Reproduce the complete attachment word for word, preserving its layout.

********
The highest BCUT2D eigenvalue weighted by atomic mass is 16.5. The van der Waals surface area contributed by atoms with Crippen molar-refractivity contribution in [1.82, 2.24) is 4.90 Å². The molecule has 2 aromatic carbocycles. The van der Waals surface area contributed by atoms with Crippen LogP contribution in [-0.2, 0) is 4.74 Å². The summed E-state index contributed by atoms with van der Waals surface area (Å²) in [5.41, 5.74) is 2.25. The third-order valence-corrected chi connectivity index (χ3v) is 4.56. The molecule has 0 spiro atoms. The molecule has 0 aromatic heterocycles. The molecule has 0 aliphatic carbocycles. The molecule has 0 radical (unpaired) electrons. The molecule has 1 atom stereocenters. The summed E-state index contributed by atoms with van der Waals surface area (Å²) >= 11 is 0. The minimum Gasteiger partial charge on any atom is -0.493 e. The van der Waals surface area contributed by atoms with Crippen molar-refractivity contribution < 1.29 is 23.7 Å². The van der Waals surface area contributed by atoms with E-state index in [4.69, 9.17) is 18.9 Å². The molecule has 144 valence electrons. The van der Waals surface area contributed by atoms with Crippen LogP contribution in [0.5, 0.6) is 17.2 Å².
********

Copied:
The highest BCUT2D eigenvalue weighted by atomic mass is 16.5. The van der Waals surface area contributed by atoms with Crippen molar-refractivity contribution in [1.82, 2.24) is 4.90 Å². The molecule has 2 aromatic carbocycles. The van der Waals surface area contributed by atoms with Crippen LogP contribution in [-0.2, 0) is 4.74 Å². The summed E-state index contributed by atoms with van der Waals surface area (Å²) in [5.41, 5.74) is 2.25. The third-order valence-corrected chi connectivity index (χ3v) is 4.56. The molecule has 0 spiro atoms. The molecule has 0 aromatic heterocycles. The molecule has 0 aliphatic carbocycles. The molecule has 0 radical (unpaired) electrons. The molecule has 1 atom stereocenters. The summed E-state index contributed by atoms with van der Waals surface area (Å²) >= 11 is 0. The minimum Gasteiger partial charge on any atom is -0.493 e. The van der Waals surface area contributed by atoms with Crippen molar-refractivity contribution < 1.29 is 23.7 Å². The van der Waals surface area contributed by atoms with E-state index in [4.69, 9.17) is 18.9 Å². The molecule has 144 valence electrons. The van der Waals surface area contributed by atoms with Crippen LogP contribution in [0.5, 0.6) is 17.2 Å².